That’s what the writer and broadcaster Stuart Maconie remarked recently in Radio 4’s The Confidence Trick programme, which is a gentle listen about what makes us self-assured.
When I heard it, I immediately thought of my pal Shirley Widdop who has recently spoken in the House of Lords about her health.
That’s me and Shirley at a conference about poverty, in January.
Shirley has degenerative cervical myelopathy, an under-recognised, progressive and disabling condition – which developed after she slipped a disc in her neck. Loads of people have it, but there’s not enough information or research done about it. You can find out more here.
Before her ‘speaking gig’ I asked Shirley how she was feeling about being in front of such a potentially intimidating audience – in such an unusual setting too.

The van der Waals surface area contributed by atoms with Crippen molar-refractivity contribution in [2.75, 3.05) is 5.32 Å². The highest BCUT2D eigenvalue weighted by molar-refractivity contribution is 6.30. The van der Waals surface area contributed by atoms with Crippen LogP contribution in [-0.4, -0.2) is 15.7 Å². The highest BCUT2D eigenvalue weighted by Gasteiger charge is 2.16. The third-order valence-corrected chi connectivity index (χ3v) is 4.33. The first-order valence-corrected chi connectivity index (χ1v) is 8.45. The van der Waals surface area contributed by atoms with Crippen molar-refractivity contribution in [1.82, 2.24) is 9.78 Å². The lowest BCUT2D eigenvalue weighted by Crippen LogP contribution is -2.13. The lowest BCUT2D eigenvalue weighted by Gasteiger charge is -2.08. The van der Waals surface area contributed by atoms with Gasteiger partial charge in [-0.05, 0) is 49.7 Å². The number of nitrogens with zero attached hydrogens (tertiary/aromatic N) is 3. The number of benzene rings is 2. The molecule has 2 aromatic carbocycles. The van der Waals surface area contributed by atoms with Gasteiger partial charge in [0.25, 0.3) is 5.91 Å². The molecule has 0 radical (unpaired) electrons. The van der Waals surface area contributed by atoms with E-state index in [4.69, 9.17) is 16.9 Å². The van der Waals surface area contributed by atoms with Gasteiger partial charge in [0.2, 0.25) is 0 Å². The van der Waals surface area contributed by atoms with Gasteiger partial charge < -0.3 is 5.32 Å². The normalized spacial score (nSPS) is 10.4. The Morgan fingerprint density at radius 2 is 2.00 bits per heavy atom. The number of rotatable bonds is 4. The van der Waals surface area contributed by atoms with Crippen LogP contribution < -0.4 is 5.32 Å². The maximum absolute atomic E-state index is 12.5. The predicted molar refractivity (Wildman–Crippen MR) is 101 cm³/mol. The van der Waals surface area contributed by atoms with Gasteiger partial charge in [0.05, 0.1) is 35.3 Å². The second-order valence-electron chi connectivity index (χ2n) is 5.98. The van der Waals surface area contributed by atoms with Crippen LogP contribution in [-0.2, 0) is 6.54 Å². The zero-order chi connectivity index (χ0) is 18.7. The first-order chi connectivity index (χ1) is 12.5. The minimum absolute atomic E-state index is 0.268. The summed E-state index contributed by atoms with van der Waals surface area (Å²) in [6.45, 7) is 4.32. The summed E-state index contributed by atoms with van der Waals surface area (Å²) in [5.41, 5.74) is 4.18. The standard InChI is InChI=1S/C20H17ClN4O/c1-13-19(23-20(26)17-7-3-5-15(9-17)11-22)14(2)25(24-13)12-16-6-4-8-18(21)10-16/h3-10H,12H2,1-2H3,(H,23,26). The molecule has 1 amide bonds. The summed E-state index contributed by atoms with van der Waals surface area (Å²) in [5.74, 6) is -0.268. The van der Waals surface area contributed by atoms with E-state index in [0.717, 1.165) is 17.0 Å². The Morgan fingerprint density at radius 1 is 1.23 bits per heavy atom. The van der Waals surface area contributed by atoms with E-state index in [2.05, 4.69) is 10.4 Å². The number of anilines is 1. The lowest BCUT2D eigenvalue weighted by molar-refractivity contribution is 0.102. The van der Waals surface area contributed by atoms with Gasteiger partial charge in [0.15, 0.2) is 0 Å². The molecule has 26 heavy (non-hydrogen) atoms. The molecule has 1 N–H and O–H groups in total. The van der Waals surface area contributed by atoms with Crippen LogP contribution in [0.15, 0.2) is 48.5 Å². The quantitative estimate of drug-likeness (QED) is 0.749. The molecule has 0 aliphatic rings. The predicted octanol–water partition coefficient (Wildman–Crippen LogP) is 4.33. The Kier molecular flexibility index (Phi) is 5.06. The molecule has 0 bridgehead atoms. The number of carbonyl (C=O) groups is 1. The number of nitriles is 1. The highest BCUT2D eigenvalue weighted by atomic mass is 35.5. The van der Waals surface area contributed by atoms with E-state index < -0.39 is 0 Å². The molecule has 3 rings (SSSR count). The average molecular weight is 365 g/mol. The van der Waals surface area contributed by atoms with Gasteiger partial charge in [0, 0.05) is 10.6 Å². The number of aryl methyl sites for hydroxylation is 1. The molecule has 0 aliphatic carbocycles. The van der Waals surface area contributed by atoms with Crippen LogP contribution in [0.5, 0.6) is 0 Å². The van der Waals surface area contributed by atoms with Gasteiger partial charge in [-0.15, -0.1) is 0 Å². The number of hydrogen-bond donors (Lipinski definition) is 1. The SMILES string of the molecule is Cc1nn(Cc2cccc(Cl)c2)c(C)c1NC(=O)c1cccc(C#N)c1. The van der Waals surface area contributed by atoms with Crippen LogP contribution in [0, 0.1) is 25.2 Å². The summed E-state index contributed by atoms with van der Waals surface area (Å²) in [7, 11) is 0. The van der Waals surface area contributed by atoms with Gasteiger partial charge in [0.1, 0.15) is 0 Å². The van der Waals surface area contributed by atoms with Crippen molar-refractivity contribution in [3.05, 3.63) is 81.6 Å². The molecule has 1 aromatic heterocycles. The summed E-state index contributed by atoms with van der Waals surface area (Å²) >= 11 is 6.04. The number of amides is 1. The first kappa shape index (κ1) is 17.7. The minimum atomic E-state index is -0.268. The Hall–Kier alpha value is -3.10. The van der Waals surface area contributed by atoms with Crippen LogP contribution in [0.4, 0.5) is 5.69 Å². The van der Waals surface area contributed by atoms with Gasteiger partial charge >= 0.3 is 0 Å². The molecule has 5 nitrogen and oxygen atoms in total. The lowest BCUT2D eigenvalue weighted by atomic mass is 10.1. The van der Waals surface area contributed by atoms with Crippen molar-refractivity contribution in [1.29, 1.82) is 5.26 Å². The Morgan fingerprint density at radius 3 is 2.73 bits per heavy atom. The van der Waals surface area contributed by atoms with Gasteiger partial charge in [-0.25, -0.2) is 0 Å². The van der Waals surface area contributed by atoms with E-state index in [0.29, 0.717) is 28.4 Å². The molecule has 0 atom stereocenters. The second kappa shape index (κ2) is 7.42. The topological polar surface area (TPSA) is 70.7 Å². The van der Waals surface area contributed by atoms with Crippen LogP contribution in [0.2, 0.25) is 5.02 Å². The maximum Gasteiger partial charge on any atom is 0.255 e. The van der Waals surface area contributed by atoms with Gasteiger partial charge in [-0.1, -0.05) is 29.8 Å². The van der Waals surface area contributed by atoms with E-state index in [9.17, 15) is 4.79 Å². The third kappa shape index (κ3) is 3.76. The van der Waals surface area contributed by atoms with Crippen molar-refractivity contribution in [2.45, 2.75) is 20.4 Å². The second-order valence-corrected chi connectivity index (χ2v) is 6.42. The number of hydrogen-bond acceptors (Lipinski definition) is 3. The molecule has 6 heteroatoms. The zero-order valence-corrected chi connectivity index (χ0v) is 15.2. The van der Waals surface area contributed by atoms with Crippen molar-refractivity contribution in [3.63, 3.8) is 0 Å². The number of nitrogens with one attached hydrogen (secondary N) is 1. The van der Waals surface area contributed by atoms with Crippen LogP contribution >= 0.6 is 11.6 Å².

She told me that yes, she was nervous, but it didn’t matter how she felt. She said she had the confidence to speak in front of the ‘higher-ups’ in society because she knew she was ‘doing the right thing’.
And this fits a theme I return to again and again – because I would say that Shirley’s ‘val-yous’ are helping her to say what needs to be said. The by-product is confidence.
In my keynote talk Penny Haslam's Confidence Reset I suggest that once you find what you believe in and what you are willing to stand up for, confidence follows. You don’t have be confident per se.
When I doubt myself, I remind myself that I want to stand up for people who don’t always have a voice, or who aren’t as visible as others. It only takes a bit brain power (your chimp won't mind) to think about your own personal ‘val-yous’ and what you would be willing to speak about, down the House of Lords.
Write your val-yous down, stick them on the fridge or bathroom mirror, so you can fetch for them when you need that boost of confidence. Stand proud.